Article written by
Shanti RyleContent Writer
Content reviewed by
Dr. Lewis JasseyMedical Director - Pediatric Medicine
Table of contents
Cooking with cannabis can be intimidating, but knowing your way around a weed-friendly kitchen pays dividends on behalf of both your wallet and your wellness.
Making your cannabis products at home can save money and allow you to customize both recipes and desired effects, whether you’re making healthier snacks or decadent sweets. Homemade edibles also provide the peace of mind of knowing exactly what’s in your cannabis product and what to expect.
Read on for our top ten tips for cooking delicious cannabis edibles.
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1. Use High-Quality Flower
Different cultivars of cannabis have varying effects, thanks to each strain’s unique genetic makeup of cannabinoids, terpenes and flavonoids (chemotype). With this in mind, selecting high-quality bud–cultivated well and free of contaminants–will produce edibles and psychoactivity of similar quality.
That said, there’s no need to break the bank on purchasing expensive cannabis flower. Many edible-makers will even use shake or trim in their recipes and achieve desired results.
We suggest somewhere in the middle: don’t spend too much on cannabis you’re just going to cook away, but avoid selecting old or poor-quality weed–you’re still ingesting it, after all. And the terpene profile of your selected strain will change whether you have more of an “up” or “down” experience, associated colloquially with the terms “sativa” or “indica.” Cannabis varieties higher in myrcene may be more sedative, whereas varieties lower in myrcene and higher in limonene may be more uplifting.
2. Calculate Your Dosages and Potency
Thankfully, a little bit of bud goes a long way. The fats in your base ingredient (more on that later) can only bind with so many cannabinoids. You’ll need no more than one (1) cup of cannabis flower to each cup of oil or butter, so there’s no need to dump a whole pack of bud into your recipe. Coconut oil, in particular, has a much higher ratio of saturated fats per amount, meaning it can absorb even more cannabinoids from your bud.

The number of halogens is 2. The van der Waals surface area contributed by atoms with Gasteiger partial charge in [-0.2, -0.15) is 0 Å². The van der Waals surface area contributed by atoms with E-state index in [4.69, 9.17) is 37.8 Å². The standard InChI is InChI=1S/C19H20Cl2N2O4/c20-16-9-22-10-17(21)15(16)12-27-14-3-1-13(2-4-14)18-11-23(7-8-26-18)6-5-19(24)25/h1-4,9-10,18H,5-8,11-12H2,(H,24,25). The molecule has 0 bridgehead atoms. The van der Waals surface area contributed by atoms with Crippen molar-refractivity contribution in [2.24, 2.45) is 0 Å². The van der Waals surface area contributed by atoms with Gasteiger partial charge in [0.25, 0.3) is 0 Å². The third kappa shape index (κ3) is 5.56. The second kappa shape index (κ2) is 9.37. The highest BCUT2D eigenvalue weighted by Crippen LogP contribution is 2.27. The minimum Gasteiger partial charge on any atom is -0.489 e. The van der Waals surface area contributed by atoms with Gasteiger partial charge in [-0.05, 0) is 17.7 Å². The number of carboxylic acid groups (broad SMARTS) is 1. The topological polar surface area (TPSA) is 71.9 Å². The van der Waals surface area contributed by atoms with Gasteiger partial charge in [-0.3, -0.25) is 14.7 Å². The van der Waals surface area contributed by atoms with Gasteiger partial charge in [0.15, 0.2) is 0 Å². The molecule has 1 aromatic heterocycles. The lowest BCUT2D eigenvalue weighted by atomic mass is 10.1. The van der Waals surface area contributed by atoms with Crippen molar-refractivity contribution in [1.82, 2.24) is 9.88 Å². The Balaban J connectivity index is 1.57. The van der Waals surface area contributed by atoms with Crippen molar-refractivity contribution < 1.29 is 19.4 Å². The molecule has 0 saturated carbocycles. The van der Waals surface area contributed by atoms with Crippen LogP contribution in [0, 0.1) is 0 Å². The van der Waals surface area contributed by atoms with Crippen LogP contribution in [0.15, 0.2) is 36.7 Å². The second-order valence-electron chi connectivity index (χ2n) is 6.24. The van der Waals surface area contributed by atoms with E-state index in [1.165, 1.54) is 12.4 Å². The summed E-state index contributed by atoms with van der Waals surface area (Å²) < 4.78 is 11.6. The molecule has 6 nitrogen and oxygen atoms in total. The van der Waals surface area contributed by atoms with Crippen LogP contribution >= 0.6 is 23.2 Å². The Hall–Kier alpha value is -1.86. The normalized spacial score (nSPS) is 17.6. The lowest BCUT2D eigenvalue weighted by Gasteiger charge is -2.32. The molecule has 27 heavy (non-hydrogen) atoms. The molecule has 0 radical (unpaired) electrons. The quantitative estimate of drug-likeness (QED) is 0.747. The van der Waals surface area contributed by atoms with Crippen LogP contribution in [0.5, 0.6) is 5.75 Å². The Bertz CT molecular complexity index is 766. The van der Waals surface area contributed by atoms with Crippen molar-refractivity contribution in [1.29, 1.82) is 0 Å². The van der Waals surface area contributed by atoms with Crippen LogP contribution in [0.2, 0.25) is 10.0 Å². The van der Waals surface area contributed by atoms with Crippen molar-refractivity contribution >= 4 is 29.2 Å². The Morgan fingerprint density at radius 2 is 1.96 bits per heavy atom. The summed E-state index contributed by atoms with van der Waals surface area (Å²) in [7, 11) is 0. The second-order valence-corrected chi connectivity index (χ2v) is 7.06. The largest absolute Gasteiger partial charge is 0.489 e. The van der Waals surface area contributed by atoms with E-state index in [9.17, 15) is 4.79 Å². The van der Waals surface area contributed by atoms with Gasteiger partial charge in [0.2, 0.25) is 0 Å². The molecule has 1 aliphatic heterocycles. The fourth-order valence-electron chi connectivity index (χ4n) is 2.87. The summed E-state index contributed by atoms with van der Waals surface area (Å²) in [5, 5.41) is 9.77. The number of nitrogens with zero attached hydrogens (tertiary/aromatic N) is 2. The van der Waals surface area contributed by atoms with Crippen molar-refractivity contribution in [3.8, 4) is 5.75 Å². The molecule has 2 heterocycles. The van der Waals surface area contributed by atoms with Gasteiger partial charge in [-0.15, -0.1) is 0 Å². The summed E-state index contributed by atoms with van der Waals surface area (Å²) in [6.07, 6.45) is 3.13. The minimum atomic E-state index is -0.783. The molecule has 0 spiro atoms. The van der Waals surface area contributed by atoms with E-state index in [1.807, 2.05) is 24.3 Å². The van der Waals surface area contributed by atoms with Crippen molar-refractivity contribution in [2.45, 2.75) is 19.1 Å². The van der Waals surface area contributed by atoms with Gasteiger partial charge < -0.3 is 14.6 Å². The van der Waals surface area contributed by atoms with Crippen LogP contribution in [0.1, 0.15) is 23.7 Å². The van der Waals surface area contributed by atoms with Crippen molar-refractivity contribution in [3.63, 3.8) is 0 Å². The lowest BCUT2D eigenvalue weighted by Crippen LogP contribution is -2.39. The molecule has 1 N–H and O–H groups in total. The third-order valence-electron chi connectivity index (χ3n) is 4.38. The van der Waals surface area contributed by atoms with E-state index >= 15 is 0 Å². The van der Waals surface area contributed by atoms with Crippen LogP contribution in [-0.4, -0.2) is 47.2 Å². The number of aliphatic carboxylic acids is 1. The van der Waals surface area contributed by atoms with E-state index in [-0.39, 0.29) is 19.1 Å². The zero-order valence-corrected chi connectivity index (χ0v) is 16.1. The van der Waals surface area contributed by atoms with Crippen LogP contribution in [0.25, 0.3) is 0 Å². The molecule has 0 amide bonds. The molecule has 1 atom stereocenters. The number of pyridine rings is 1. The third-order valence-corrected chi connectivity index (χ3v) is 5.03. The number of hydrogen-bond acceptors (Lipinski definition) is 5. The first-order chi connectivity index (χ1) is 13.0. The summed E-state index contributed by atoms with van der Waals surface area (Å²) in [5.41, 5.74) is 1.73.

Using lab-tested flower with clearly defined cannabinoid percentages will allow you to better dose your recipe and plan for serving sizes. The recommended dose for beginners new to edibles is approximately 1 to 5 milligrams of THC. Let’s do the math.
Start with 10 grams of cannabis flower with 20% THC. This gives you 2,000 milligrams of THC. On average, decarbing your weed is 90% effective, leaving you with 1,800 milligrams. We’ll assume that the base ingredient absorbed about 60% of the available THC (1,800 x 0.6), which leaves us with 1,080 milligrams: sufficient for about 216 servings of 5-milligram doses.
As you can see, a little goes a long way. Double-checking your math and erring on the side of caution is one of the best ways to avoid unpleasant edible experiences. Edibles in particular can have quite strong psychoactive and intoxicating effects, even at relatively low doses of THC. It is best to go slow-and-low when dosing edibles.
3. Decarboxylate Your Cannabis
When making edibles, it’s not as easy as tossing your bud into a recipe and calling it a day. To activate your cannabis, you need to decarboxylate it–heat it–to transform the THCA in the plant to THC, the CBDA into CBD, and so on.
The cannabinoids in flower all have an extra carboxyl group (CO2H). Decarboxylation burns off these extra chains and allows the cannabinoids to bind to the endocannabinoid system’s receptors.
To decarboxylate your weed:
- Evenly spread out your flower on a baking sheet
- Heat the oven to 245 degrees Fahrenheit/120 degrees Celsius